Bold, St Helens

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Bold Power Station - - 1599935.jpg
Bold Power Station in 1980
Bold is located in Merseyside
Location within Merseyside
Population3,410 (2011 Census)
OS grid referenceSJ540921
Civil parish
  • Bold
Metropolitan borough
Metropolitan county
Sovereign stateUnited Kingdom
Post townST. HELENS
Postcode districtWA9
Dialling code01744
AmbulanceNorth West
UK Parliament
List of places
53°25′26″N 2°41′36″W / 53.42392°N 2.69339°W / 53.42392; -2.69339Coordinates: 53°25′26″N 2°41′36″W / 53.42392°N 2.69339°W / 53.42392; -2.69339

Bold is a civil parish in the Metropolitan Borough of St Helens in Merseyside, England. Bold itself is situated to the south east of St Helens, near to the boundaries with Halton and Warrington in Cheshire. The parish extends southwards beyond the M62 motorway and includes the hamlet of Bold Heath along with the Clock Face and New Bold area of St Helens. According to the 2001 Census it had a population of 2,283,[1] increasing to 3,410 at the 2011 Census[2]


Bold is on the former site of the estate ( in 1848, almost 7000 acres) of Bold Hall, the home of the ancient family of Bolde, who settled there before the Norman Conquest and ran the estate for hundreds of years. When Peter Bold MP died in 1762, leaving three daughters but no son, the estate passed out of the hands of the family and was eventually broken up. The Hall and the remaining 1500 acres were sold in 1893 to a syndicate of colliery proprietors.[3]

The 150th anniversary event of the Liverpool and Manchester Railway and the Rainhill Trials was held on the extensive rail sidings at Bold in May 1980. The event featured a working replicas of Stephenson's Rocket and Sans Pareil, a tilting train and a selection of main line railway locomotives. Bold Colliery was the last coal mine in Britain to use steam locomotives, ending the practice in the autumn of 1982.[4]


The Bold area was the site of Bold Colliery, with Bold A and B Power Stations on adjacent land. These power stations had a total electricity generating capacity of 300 megawatts (MW). At the time of completion, between 1958 and 1960, they were the largest such generating facility in the north west. The colliery and power stations are now closed, with the latter site redeveloped for housing and the creation of public open spaces.[5] Other industry in the area included a large engineering works which is now an industrial estate.

Bold A and B Power Stations were coal fired, with a direct coal conveyor belt link from a washery at the colliery. This fed either directly to coal bunkers in both stations or to a stocking area. The extensive rail sidings were utilised for coal delivery, either from Bold Colliery or from other collieries via the main Liverpool to Manchester Lines. The coal from Bold Colliery was deep mined and therefore costly to recover. In later years, due to commercial reasons, the main coal supply became mostly by road from either Yorkshire or Scotland.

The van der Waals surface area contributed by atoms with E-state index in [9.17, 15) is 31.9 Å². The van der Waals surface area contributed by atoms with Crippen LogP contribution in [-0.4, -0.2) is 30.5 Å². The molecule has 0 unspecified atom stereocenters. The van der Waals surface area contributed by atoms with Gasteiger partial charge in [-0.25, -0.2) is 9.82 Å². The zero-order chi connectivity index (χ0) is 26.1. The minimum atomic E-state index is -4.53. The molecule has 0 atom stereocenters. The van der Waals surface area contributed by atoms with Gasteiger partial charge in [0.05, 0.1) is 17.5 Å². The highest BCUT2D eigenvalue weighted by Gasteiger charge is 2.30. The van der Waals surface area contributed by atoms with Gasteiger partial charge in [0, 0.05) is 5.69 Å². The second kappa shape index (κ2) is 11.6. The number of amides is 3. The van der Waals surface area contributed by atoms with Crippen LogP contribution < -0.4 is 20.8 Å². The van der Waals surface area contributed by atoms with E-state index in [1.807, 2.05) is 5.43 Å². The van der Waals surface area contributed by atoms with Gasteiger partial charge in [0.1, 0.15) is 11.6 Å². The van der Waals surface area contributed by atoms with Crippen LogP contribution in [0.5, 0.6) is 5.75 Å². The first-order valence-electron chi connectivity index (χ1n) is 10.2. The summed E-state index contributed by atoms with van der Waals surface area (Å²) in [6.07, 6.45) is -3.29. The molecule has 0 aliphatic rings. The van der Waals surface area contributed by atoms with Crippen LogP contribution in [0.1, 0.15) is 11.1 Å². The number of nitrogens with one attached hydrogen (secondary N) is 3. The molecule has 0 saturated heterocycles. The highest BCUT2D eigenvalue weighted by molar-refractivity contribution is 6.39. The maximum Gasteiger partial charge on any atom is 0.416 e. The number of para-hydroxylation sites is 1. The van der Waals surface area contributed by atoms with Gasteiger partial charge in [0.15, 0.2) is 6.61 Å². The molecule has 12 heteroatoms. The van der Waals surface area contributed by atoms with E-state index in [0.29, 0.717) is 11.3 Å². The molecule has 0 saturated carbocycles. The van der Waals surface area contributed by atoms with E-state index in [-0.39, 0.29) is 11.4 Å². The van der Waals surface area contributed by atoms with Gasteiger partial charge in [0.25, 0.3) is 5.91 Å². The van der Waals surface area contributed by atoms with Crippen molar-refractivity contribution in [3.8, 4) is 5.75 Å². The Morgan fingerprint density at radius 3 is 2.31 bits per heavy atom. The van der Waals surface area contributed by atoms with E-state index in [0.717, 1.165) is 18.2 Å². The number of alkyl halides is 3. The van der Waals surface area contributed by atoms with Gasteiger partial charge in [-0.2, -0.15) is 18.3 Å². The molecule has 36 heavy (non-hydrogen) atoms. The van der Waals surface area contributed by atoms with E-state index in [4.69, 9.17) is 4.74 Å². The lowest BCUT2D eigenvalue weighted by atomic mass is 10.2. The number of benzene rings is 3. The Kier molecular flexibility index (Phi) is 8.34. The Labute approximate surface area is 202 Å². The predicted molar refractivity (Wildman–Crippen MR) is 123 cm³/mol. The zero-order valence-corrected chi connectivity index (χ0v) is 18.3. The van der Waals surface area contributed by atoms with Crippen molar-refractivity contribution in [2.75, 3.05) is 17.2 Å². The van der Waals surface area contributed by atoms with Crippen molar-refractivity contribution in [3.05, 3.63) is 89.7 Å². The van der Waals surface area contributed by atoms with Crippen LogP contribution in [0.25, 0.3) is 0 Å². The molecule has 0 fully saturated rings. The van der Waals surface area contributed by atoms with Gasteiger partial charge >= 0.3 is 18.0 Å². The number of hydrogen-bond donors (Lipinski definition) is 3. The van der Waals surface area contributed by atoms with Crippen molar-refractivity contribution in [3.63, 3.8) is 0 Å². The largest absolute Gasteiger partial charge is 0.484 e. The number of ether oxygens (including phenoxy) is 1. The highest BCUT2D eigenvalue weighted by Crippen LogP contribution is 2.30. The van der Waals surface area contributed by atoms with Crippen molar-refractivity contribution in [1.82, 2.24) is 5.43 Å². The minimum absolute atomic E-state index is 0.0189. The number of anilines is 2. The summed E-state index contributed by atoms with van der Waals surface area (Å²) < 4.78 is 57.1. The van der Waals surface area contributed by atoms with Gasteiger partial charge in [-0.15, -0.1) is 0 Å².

The 'A' power station had an installed capacity of 120 MW. It consisted of four 30 MW two-cylinder turbines/alternators manufactured by Metropolitan-Vickers and Associated Electrical Industries (AEI). No.3 M/C was installed with the first direct water-cooled alternator. Steam was supplied from four Yarrow & Co. coal-fired boilers with tangentially fired tilting pulverized fuel burners, with 3no type LM13 table mills made by ICL of Derby.

The 'B' power station was installed with three 60 MW machines (equalling 180 MW total capacity). It used a central unit control system with the turbine/hydrogen cooled alternators manufactured by the General Electric Company (GEC). As with 'A' power station, no.3 alternator was a prototype direct water-cooled machine. The coolant water was fed via glass tubes on the three-phase connections. Each unit had boilers manufactured by John Thompson of Wolverhampton, each using two suction ball mills each with two exhausters, these feeding to twelve front wall pulverized fuel burners. The boilers fed steam at 900 psi/900 degrees Fahrenheit directly to each turbine/alternator.


Many bus services serve the Bold ward including Arriva North West's 32/32A/32C, 33/33A, 121 and 122, Merseytravel's 140, 265 and 141 services, Halton Transport's 17/17A/17B and Strawberry Bus' Line 1 service. However, there are no railway stations located in the ward, with the nearest being Lea Green railway station and St Helens Junction railway station located in the Sutton, Merseyside ward.


The ward contains a number of facilities including a public house, a miners' club and a Labour club (all of which are located in Clock Face, Merseyside) and a series of mini supermarkets and off-licences. The nearest chain supermarkets are a Morrisons supermarket, Tesco Metro store and branches of The Co-operative Food which are located in bordering wards. There is also a Post Office Ltd branch located in the Clock Face, Merseyside area of the ward.

See also[edit]



  1. ^ "2001 Census: Bold". Office for National Statistics. Archived from the original on 26 May 2011. Retrieved 4 December 2008.
  2. ^ "Civil Parish population 2011". Retrieved 13 January 2016.
  3. ^ "Archived copy". Archived from the original on 15 March 2011. Retrieved 17 February 2011.CS1 maint: archived copy as title (link)
  4. ^ Heavyside, G.T. (1984). Steam renaissance, the decline and rise of steam locomotives in Britain. David & Charles.
  5. ^ "Bold Power Station: St Helens". VHE Group. Archived from the original on 5 October 2011. Retrieved 4 December 2008.


External links[edit]

Media related to Bold, St Helens at Wikimedia Commons